image
ProgressViewIOS progressImage, trackImage
TabBarIOS.Item icon, selectedIcon
ToolbarAndroid
(React Native 0.21.0+)
actions[].icon, logo, overflowIcon

The following list represents the set of components (and props) that don't currently support their assets being updated via CodePush, due to their dependency on static images (i.e. using the { uri: "foo" } syntax):

Component Prop(s)
SliderIOS maximumTrackImage, minimumTrackImage, thumbImage, trackImage
Video source

As new core components are released, which support referencing assets, we'll update this list to ensure users know what exactly they can expect to update using CodePush.

Getting Started

Once you've followed the general-purpose "getting started" instructions for setting up your CodePush account, you can start CodePush-ifying your React Native app by running the following command from within your app's root directory:

npm install --save react-native-code-push@latest

As with all other React Native plugins, the integration experience is different for iOS and Android, so perform the following setup steps depending on which platform(s) you are targeting. Note, if you are targeting both platforms it is recommended to create separate CodePush applications for each platform.

If you want to see how other projects have integrated with CodePush, you can check out the excellent example apps provided by the community. Additionally, if you'd like to quickly familiarize yourself with CodePush + React Native, you can check out the awesome getting started videos produced by Bilal Budhani and/or Deepak Sisodiya .

Then continue with installing the native module

Plugin Usage

With the CodePush plugin downloaded and linked, and your app asking CodePush where to get the right JS bundle from, the only thing left is to add the necessary code to your app to control the following policies:

  1. When (and how often) to check for an update? (e.g. app start, in response to clicking a button in a settings page, periodically at some fixed interval)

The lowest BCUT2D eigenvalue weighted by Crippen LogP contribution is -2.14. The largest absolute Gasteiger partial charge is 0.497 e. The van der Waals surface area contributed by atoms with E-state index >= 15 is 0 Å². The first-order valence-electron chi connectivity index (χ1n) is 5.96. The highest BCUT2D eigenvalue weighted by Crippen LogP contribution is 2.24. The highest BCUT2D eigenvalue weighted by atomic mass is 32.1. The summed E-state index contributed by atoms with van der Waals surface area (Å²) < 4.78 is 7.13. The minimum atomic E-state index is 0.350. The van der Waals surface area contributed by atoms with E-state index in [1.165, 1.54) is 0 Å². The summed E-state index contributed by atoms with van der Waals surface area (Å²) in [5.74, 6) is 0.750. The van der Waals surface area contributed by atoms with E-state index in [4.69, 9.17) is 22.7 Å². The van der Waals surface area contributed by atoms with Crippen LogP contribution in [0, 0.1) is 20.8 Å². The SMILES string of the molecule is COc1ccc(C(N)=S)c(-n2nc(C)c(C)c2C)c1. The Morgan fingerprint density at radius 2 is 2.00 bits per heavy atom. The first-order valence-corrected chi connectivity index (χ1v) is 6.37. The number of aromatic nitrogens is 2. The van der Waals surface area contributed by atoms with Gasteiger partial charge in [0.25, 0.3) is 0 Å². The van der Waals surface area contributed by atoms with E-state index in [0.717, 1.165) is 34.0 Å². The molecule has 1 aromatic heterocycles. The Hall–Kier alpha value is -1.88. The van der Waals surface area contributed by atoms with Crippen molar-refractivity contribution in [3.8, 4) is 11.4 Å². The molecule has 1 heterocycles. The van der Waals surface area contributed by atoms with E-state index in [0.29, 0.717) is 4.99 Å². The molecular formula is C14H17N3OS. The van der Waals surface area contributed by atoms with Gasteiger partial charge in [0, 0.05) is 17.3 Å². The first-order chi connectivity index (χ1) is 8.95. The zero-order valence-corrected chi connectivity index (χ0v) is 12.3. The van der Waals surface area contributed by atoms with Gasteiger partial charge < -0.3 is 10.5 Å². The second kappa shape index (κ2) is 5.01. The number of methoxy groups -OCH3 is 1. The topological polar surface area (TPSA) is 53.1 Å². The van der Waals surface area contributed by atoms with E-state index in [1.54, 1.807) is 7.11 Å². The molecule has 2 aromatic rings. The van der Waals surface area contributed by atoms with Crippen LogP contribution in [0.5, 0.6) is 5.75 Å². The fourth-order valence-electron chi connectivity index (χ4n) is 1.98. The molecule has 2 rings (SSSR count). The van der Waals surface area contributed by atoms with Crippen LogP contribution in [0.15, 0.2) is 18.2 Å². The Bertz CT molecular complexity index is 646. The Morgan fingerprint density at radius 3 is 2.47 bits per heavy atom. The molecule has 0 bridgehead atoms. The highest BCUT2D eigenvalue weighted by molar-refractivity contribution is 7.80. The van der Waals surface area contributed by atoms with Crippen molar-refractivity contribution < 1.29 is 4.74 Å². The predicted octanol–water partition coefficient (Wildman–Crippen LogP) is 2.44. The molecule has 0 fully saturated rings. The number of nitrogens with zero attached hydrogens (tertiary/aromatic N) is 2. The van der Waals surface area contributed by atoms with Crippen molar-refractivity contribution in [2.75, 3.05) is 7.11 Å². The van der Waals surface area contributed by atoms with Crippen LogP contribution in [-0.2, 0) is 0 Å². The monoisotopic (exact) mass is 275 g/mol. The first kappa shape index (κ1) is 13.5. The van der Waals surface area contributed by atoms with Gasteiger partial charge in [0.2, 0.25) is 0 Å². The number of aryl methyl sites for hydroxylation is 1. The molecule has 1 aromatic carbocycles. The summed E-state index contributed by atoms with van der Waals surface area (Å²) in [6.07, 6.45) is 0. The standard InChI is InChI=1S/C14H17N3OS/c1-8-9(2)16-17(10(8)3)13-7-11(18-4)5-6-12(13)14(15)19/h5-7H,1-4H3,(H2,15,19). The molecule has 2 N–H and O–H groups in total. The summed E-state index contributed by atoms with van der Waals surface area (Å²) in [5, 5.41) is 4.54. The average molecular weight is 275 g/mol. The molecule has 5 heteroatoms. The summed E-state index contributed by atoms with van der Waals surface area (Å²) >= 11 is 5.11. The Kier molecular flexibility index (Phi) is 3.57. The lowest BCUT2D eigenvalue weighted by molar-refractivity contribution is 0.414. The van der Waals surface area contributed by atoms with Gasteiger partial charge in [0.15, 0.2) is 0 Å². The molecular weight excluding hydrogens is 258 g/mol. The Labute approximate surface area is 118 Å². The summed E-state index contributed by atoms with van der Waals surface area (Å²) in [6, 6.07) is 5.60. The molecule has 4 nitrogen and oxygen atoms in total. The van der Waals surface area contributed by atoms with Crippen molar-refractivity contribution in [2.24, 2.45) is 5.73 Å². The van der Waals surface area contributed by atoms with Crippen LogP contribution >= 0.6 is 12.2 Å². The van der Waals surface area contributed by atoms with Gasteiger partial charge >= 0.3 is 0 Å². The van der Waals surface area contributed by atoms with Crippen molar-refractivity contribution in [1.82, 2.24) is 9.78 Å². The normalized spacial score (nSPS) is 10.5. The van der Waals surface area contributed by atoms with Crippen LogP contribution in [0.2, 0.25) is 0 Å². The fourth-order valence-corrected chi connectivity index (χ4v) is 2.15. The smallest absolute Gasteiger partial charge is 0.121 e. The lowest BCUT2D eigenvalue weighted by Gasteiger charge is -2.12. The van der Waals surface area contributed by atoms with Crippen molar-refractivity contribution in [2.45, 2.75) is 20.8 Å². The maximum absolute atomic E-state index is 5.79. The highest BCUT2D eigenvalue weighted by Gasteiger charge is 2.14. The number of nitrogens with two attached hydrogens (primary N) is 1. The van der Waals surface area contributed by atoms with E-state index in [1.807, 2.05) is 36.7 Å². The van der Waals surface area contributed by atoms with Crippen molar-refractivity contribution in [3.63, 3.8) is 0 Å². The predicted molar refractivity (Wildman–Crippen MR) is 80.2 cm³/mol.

2. When an update is available, how to present it to the end user?

The simplest way to do this is to "CodePush-ify" your app's root component. To do so, you can choose one of the following two options:

  • Option 1: Wrap your root component with the codePush higher-order component:

    import codePush from "react-native-code-push";
    
    class MyApp extends Component {
    }
    
    MyApp = codePush(MyApp);
  • Option 2: Use the ES7 decorator syntax:

    NOTE: Decorators are not yet supported in Babel 6.x pending proposal update. You may need to enable it by installing and using babel-preset-react-native-stage-0.

    import codePush from "react-native-code-push";
    
    @codePush
    class MyApp extends Component {
    }

By default, CodePush will check for updates on every app start. If an update is available, it will be silently downloaded, and installed the next time the app is restarted (either explicitly by the end user or by the OS), which ensures the least invasive experience for your end users. If an available update is mandatory, then it will be installed immediately, ensuring that the end user gets it as soon as possible.

If you would like your app to discover updates more quickly, you can also choose to sync up with the CodePush server every time the app resumes from the background.

let codePushOptions = { checkFrequency: codePush.CheckFrequency.ON_APP_RESUME };

class MyApp extends Component {
}

MyApp = codePush(codePushOptions)(MyApp);